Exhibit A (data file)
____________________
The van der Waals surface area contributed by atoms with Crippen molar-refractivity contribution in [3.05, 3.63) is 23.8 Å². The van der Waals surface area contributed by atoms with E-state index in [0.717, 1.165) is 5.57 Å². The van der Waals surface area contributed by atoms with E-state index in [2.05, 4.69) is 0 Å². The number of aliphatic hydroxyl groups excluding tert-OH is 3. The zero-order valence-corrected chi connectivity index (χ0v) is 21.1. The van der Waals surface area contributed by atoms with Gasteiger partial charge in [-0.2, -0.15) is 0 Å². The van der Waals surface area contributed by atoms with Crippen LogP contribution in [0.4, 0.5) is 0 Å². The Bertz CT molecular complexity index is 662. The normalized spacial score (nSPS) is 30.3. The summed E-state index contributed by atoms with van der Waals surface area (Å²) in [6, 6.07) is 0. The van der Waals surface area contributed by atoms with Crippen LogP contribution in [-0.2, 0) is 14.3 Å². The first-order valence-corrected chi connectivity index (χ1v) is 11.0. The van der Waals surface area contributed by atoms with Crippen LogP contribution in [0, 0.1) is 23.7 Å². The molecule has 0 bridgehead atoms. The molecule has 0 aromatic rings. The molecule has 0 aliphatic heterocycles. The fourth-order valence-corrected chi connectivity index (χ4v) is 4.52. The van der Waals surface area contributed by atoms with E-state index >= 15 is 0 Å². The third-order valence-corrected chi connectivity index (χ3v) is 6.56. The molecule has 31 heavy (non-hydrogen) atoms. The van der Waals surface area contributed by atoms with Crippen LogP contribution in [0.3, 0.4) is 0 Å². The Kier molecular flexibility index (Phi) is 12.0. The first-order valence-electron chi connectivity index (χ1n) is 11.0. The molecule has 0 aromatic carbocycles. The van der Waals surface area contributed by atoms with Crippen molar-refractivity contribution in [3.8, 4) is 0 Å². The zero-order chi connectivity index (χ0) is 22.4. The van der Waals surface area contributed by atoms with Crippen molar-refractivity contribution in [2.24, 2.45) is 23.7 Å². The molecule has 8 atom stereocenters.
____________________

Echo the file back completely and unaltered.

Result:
The van der Waals surface area contributed by atoms with Crippen molar-refractivity contribution in [3.05, 3.63) is 23.8 Å². The van der Waals surface area contributed by atoms with E-state index in [0.717, 1.165) is 5.57 Å². The van der Waals surface area contributed by atoms with E-state index in [2.05, 4.69) is 0 Å². The number of aliphatic hydroxyl groups excluding tert-OH is 3. The zero-order valence-corrected chi connectivity index (χ0v) is 21.1. The van der Waals surface area contributed by atoms with Gasteiger partial charge in [-0.2, -0.15) is 0 Å². The van der Waals surface area contributed by atoms with Crippen LogP contribution in [0.4, 0.5) is 0 Å². The Bertz CT molecular complexity index is 662. The normalized spacial score (nSPS) is 30.3. The summed E-state index contributed by atoms with van der Waals surface area (Å²) in [6, 6.07) is 0. The van der Waals surface area contributed by atoms with Crippen LogP contribution in [-0.2, 0) is 14.3 Å². The first-order valence-corrected chi connectivity index (χ1v) is 11.0. The van der Waals surface area contributed by atoms with Crippen LogP contribution in [0, 0.1) is 23.7 Å². The molecule has 0 bridgehead atoms. The molecule has 0 aromatic rings. The molecule has 0 aliphatic heterocycles. The fourth-order valence-corrected chi connectivity index (χ4v) is 4.52. The van der Waals surface area contributed by atoms with E-state index >= 15 is 0 Å². The third-order valence-corrected chi connectivity index (χ3v) is 6.56. The molecule has 31 heavy (non-hydrogen) atoms. The van der Waals surface area contributed by atoms with Crippen LogP contribution in [0.3, 0.4) is 0 Å². The Kier molecular flexibility index (Phi) is 12.0. The first-order valence-electron chi connectivity index (χ1n) is 11.0. The molecule has 0 aromatic carbocycles. The van der Waals surface area contributed by atoms with Crippen molar-refractivity contribution in [3.8, 4) is 0 Å². The zero-order chi connectivity index (χ0) is 22.4. The van der Waals surface area contributed by atoms with Crippen molar-refractivity contribution in [2.24, 2.45) is 23.7 Å². The molecule has 8 atom stereocenters.